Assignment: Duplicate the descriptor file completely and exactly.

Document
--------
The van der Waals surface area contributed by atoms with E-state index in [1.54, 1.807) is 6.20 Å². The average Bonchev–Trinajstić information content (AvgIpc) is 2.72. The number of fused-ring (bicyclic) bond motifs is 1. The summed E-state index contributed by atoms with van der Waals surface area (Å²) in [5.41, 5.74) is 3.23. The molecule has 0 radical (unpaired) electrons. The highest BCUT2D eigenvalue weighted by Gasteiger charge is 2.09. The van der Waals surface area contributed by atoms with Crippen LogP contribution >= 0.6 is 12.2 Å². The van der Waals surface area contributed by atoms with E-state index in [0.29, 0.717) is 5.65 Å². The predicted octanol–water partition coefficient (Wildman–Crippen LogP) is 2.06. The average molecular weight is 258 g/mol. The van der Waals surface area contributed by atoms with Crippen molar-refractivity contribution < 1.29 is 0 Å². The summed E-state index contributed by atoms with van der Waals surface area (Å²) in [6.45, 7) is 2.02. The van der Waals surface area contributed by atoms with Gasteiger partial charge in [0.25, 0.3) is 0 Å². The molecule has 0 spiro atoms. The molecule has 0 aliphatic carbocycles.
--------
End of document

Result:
The van der Waals surface area contributed by atoms with E-state index in [1.54, 1.807) is 6.20 Å². The average Bonchev–Trinajstić information content (AvgIpc) is 2.72. The number of fused-ring (bicyclic) bond motifs is 1. The summed E-state index contributed by atoms with van der Waals surface area (Å²) in [5.41, 5.74) is 3.23. The molecule has 0 radical (unpaired) electrons. The highest BCUT2D eigenvalue weighted by Gasteiger charge is 2.09. The van der Waals surface area contributed by atoms with Crippen LogP contribution >= 0.6 is 12.2 Å². The van der Waals surface area contributed by atoms with E-state index in [0.29, 0.717) is 5.65 Å². The predicted octanol–water partition coefficient (Wildman–Crippen LogP) is 2.06. The average molecular weight is 258 g/mol. The van der Waals surface area contributed by atoms with Crippen molar-refractivity contribution < 1.29 is 0 Å². The summed E-state index contributed by atoms with van der Waals surface area (Å²) in [6.45, 7) is 2.02. The van der Waals surface area contributed by atoms with Gasteiger partial charge in [0.25, 0.3) is 0 Å². The molecule has 0 spiro atoms. The molecule has 0 aliphatic carbocycles.